Baby Symptoms & Conditions

Being a new parent means decoding a ton of baby symptoms, from a fever, to excessive crying to strange lumps and bumps. Is it a cold? The flu? Teething? Colic? Gas pain? The Bump is here to help! Try out our symptom finder to see what health conditions baby's symptoms could be signaling. And browse through a ton of articles on everything from baby allergies to yeast diaper rash. Find out what causes any common baby health condition, how to prevent it and how to treat it if baby gets it. We've got a ton of advice and tips from medical experts and from moms and dads who've been through it. So whether it's just a cold, or a sign of asthma, get the scoop on all baby and toddler symptoms and conditions right here at The Bump.

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Cradle Cap

Baby’s got a flaky scalp? Here’s how to spot cradle cap and how to get rid of it.

What is cradle cap?

Cradle cap is the nickname for seborrheic dermatitis when it’s just on baby’s head. If your baby has cradle cap, she probably has dry, pink patches on her head and some waxy, scaly peeling.

What are the symptoms of cradle cap?

Cradle cap is noticeably different from other infant rashes because of its waxy texture and its location: on baby’s scalp, forehead, eyebrows, ears and/or behind the ears, but not on other parts of the body.

Are there any tests for cradle cap?

Nope. Usually, doctors can diagnose cradle cap just by examining baby’s rash.

How common is cradle cap?

It’s pretty run-of-the-mill. Cradle cap is most common when baby’s two to four weeks old and typically resolves by her first birthday.

How did my baby get cradle cap?

We don’t know! There really isn’t a known cause. But many babies with cradle cap experience dandruff as older children and adults.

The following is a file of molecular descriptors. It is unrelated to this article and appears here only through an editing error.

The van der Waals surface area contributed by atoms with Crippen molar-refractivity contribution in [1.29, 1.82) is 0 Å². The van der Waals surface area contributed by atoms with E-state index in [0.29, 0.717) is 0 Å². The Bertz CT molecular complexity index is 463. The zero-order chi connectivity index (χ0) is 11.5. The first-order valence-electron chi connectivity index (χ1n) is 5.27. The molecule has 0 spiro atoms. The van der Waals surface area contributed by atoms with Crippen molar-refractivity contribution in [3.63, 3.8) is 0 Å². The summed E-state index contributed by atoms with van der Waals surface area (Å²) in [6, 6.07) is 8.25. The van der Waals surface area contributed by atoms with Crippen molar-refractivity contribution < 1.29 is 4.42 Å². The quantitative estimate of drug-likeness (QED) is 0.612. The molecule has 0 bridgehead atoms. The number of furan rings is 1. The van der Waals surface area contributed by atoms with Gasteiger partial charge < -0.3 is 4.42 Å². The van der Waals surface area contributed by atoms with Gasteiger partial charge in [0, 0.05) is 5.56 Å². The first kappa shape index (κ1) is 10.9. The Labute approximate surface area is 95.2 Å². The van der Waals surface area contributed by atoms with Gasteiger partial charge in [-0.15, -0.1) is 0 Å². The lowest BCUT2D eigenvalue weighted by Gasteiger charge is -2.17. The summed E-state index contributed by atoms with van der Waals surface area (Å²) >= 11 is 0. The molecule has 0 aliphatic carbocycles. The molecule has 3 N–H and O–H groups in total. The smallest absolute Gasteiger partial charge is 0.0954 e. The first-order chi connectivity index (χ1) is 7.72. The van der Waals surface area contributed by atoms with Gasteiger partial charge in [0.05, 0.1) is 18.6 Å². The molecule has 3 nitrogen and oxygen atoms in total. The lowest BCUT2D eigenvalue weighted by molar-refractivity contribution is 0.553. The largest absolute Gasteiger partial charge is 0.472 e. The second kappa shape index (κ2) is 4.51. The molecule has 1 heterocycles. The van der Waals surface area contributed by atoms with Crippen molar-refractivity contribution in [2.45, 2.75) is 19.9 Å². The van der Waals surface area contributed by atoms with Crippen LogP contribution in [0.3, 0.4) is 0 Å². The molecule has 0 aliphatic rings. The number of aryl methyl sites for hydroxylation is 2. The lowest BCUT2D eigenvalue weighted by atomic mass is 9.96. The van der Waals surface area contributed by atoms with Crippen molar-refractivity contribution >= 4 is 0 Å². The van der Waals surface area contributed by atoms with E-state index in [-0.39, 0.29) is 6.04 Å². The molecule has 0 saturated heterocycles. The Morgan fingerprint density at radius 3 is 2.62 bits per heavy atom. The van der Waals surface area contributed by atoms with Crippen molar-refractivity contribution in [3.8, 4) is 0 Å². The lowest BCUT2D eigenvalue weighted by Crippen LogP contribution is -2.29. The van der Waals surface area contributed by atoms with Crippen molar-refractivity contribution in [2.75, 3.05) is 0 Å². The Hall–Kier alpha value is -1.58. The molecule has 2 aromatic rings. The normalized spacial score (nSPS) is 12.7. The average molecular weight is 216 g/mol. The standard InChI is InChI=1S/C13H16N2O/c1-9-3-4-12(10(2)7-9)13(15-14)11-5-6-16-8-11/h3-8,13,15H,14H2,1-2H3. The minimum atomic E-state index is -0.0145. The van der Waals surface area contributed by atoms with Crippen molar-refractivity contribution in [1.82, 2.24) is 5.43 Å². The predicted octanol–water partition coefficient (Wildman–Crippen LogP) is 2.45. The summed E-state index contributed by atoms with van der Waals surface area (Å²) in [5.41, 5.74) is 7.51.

What’s the best way to treat cradle cap?

Try using baby oil or ointment and following with a soft brush to remove the scales. In severe cases, baby’s pediatrician may recommend a dandruff shampoo, since seborrhea is really dandruff. And (rarely) she may recommend a low-dose steroid cream to resolve any severe redness.

What can I do to prevent my baby from getting cradle cap?

Washing baby’s hair every few days with a gentle shampoo may help prevent cradle cap. Don’t worry if baby does get it, though: It doesn’t bother her, and it will likely slowly clear up over the next few weeks or months.

What do other moms do when their babies have cradle cap?

“Both girls had cradle cap, and it is awful. We bought some cradle cap shampoo for like $3 at Target and just put it on their heads at bath time and brushed their hair with a brush or comb. Sometimes I would get their hair wet and kind of rub it off with my finger. It took about two weeks to go away, but theirs were mild cases.”

“I noticed after my baby’s bath the other night that she had developed some cradle cap on her scalp and on her eyebrows. I read...to try olive oil, so I did. I put it on with a cotton ball and left it on for about 15 to 20 minutes. Then I washed her hair and brushed her scalp and even her eyebrows with a soft baby brush. It did wonders! I was just blown away by how good her skin looked right away and even better the next morning.”

“We just brushed it once a day (with warm water and a hairbrush), and two weeks later, it's pretty much gone.”

Are there any other resources for cradle cap?

American Academy of Pediatrics’ HealthyChildren.org

-- Dr. Paula Prezioso, MD, is in private practice at Pediatric Associates of New York City and is an Assistant Professor of Pediatrics at the NYU Medical School.

See More: Baby Basics , Baby Doctor Visits , Newborn Basics , Toddler Basics

Reminder: Medical info on The Bump is FYI only and doesn't replace a visit to a medical professional.